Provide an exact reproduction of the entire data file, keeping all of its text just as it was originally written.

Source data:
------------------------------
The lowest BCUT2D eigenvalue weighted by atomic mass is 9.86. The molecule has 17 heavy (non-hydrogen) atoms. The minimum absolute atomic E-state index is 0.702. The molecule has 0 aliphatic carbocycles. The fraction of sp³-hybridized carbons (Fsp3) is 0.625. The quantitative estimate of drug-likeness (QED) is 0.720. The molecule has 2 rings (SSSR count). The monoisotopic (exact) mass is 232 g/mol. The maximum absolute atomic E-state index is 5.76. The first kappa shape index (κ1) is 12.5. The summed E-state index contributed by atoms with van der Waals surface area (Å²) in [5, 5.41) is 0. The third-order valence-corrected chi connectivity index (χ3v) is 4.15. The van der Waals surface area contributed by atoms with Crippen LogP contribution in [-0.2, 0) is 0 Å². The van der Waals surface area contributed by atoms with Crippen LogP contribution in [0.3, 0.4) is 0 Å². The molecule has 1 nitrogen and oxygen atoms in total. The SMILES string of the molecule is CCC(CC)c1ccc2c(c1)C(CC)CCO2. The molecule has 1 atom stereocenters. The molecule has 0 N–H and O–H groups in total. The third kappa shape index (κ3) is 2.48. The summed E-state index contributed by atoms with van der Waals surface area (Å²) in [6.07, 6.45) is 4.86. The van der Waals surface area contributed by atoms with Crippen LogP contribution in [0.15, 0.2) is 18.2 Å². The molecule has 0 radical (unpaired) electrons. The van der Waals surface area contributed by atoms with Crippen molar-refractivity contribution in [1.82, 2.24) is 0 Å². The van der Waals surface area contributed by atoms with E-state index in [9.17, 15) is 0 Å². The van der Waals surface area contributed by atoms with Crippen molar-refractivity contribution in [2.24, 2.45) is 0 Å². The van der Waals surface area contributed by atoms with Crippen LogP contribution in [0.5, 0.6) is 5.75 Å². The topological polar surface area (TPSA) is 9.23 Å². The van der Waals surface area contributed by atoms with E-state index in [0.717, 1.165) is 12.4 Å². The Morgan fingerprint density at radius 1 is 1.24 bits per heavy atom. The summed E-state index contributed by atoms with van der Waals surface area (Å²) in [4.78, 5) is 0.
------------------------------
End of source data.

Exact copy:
The lowest BCUT2D eigenvalue weighted by atomic mass is 9.86. The molecule has 17 heavy (non-hydrogen) atoms. The minimum absolute atomic E-state index is 0.702. The molecule has 0 aliphatic carbocycles. The fraction of sp³-hybridized carbons (Fsp3) is 0.625. The quantitative estimate of drug-likeness (QED) is 0.720. The molecule has 2 rings (SSSR count). The monoisotopic (exact) mass is 232 g/mol. The maximum absolute atomic E-state index is 5.76. The first kappa shape index (κ1) is 12.5. The summed E-state index contributed by atoms with van der Waals surface area (Å²) in [5, 5.41) is 0. The third-order valence-corrected chi connectivity index (χ3v) is 4.15. The van der Waals surface area contributed by atoms with Crippen LogP contribution in [-0.2, 0) is 0 Å². The van der Waals surface area contributed by atoms with Crippen LogP contribution in [0.3, 0.4) is 0 Å². The molecule has 1 nitrogen and oxygen atoms in total. The SMILES string of the molecule is CCC(CC)c1ccc2c(c1)C(CC)CCO2. The molecule has 1 atom stereocenters. The molecule has 0 N–H and O–H groups in total. The third kappa shape index (κ3) is 2.48. The summed E-state index contributed by atoms with van der Waals surface area (Å²) in [6.07, 6.45) is 4.86. The van der Waals surface area contributed by atoms with Crippen LogP contribution in [0.15, 0.2) is 18.2 Å². The molecule has 0 radical (unpaired) electrons. The van der Waals surface area contributed by atoms with Crippen molar-refractivity contribution in [1.82, 2.24) is 0 Å². The van der Waals surface area contributed by atoms with E-state index in [9.17, 15) is 0 Å². The van der Waals surface area contributed by atoms with Crippen molar-refractivity contribution in [2.24, 2.45) is 0 Å². The van der Waals surface area contributed by atoms with Crippen LogP contribution in [0.5, 0.6) is 5.75 Å². The topological polar surface area (TPSA) is 9.23 Å². The van der Waals surface area contributed by atoms with E-state index in [0.717, 1.165) is 12.4 Å². The Morgan fingerprint density at radius 1 is 1.24 bits per heavy atom. The summed E-state index contributed by atoms with van der Waals surface area (Å²) in [4.78, 5) is 0.